Joseph C. Folio Sr., 63, won many awards in police career

May 09, 1998|By Fred Rasmussen | Fred Rasmussen,SUN STAFF

Joseph C. Folio Sr., who was one of the city Police Department's most decorated officers and helped solve a celebrated murder case in 1967, died of a heart attack Sunday while mowing the lawn at his mother's Rosedale home. He was 63.

When he retired with the rank of detective in 1972 because of a disability, the 16-year police officer had received more than 70 awards and commendations, including three silver stars and eight bronze stars for exemplary police work.

"Joe was probably one of the best police officers the department ever had," said Vincent J. DiCarlo, a retired detective and his former partner. "He was a good partner and never backed down from anything. He was a man of great courage."

rTC One of Mr. Folio's most spectacular cases was solving the 1966 murder of Linda Keller, a 17-year old nurse's aide at the Church Home and Hospital.

A senior at Dundalk High School, Miss Keller was found in the hospital's boiler room, where she had been stabbed 38 times. The case was known as the "pinkie" murder; pinkie was the term used for nurse's aides at that time because of the color of their uniforms.

For a time, it looked as though the case would remain unsolved, but Mr. Folio and Mr. DiCarlo traced the murderer to his North Castle Street home and made an arrest on the suspicion that he was involved in the rape of an 18-year-old.

"There had been lots of purse snatchings in the Harford Road area, and we were on a stakeout when we got a description of suspect from an informant," Mr. DiCarlo said from his Howard County home yesterday.

But it wasn't until six months later that William Bobby Fowler, an orderly at the hospital, was charged in the murder. Fowler was sentenced to life in prison, but his conviction was overturned on appeal on grounds that he was denied proper legal representation because officers were present when he talked to his lawyer.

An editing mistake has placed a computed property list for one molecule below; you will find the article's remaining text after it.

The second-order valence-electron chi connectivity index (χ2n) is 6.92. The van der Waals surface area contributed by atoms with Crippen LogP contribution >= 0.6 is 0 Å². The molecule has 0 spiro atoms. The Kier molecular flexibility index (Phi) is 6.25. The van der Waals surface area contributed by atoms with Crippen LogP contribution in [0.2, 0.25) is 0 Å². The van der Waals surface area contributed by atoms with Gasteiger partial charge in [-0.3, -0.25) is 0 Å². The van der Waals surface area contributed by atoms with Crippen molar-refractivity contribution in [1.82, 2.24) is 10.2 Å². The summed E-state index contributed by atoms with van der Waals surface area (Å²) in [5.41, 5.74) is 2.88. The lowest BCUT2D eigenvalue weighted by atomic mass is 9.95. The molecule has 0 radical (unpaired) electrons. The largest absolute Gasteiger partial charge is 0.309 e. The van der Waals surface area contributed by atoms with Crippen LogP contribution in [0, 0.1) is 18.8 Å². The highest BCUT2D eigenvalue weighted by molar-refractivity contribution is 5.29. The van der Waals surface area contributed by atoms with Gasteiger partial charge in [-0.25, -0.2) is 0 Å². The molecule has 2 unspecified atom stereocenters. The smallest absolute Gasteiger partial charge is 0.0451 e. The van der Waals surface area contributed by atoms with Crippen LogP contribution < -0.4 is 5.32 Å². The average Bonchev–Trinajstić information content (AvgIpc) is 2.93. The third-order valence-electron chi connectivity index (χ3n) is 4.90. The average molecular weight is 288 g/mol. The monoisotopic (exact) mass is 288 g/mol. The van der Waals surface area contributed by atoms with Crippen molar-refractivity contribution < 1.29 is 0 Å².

Mr. Folio was selected as the Sunpapers Policeman of the Year in 1968 because of his work on the case.

Although Mr. Folio and his wife were buying a house at the time, he donated the $1,000 award to Joseph Huffman, a fellow police officer who had been blinded by a bullet while making an arrest.

"The money came to me as something extra for doing a job I get a salary for doing. So, with Joe Huffman and his family needing it more than I do, it just seemed natural to give it to him. My wife and I never missed it. How can you miss something you never had?" Mr. Folio told The Sun Magazine.

He also insisted that most of the credit for breaking the case was due to Mr. DiCarlo for his tenacity and inventiveness.

A lifelong Rosedale resident, Mr. Folio earned his high school graduation equivalency while serving as a medic with the Navy during the Korean War.

He joined the Police Department in 1956 and was promoted to the Criminal Investigation Division in 1967.

After retiring, he worked part time in the receiving department of the Acme Super Market in Havre de Grace until he retired a second time in the early 1990s.

Mr. Folio enjoyed deer hunting on the Eastern Shore.

He was a communicant of St. Clement Mary Hofbauer Roman Catholic Church, where a Mass of Christian burial with full departmental honors was offered Thursday.

He is survived by his wife of 32 years, the former Marlene Smetana; two sons, Joseph C. Folio Jr. of Middle River and

James L. Folio of Perry Hall; a daughter, Karen M. Miller of Perry Hall; his mother, Lula Folio of Rosedale; three brothers, John Folio of Hamilton, George Folio of Punta Gorda, Fla., and Kenneth Folio of Frankford, Del.; a sister, Geraldine Woods of Rosedale; and five grandchildren.

Pub Date: 5/09/98

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